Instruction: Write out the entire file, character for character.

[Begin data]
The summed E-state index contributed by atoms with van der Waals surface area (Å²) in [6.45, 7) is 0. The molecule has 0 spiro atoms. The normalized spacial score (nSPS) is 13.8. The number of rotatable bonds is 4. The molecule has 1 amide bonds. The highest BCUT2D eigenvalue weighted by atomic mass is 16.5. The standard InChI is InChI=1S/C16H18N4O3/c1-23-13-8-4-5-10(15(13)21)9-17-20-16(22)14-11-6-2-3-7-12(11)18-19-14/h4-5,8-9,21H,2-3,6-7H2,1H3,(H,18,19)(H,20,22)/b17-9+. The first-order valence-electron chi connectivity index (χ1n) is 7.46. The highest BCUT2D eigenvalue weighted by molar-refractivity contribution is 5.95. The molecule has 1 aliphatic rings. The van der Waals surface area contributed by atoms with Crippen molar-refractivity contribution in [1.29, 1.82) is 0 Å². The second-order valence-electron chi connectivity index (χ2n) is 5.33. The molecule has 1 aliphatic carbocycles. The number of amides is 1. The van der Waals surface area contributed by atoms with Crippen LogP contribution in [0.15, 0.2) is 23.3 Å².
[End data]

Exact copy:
The summed E-state index contributed by atoms with van der Waals surface area (Å²) in [6.45, 7) is 0. The molecule has 0 spiro atoms. The normalized spacial score (nSPS) is 13.8. The number of rotatable bonds is 4. The molecule has 1 amide bonds. The highest BCUT2D eigenvalue weighted by atomic mass is 16.5. The standard InChI is InChI=1S/C16H18N4O3/c1-23-13-8-4-5-10(15(13)21)9-17-20-16(22)14-11-6-2-3-7-12(11)18-19-14/h4-5,8-9,21H,2-3,6-7H2,1H3,(H,18,19)(H,20,22)/b17-9+. The first-order valence-electron chi connectivity index (χ1n) is 7.46. The highest BCUT2D eigenvalue weighted by molar-refractivity contribution is 5.95. The molecule has 1 aliphatic rings. The van der Waals surface area contributed by atoms with Crippen molar-refractivity contribution in [1.29, 1.82) is 0 Å². The second-order valence-electron chi connectivity index (χ2n) is 5.33. The molecule has 1 aliphatic carbocycles. The number of amides is 1. The van der Waals surface area contributed by atoms with Crippen LogP contribution in [0.15, 0.2) is 23.3 Å².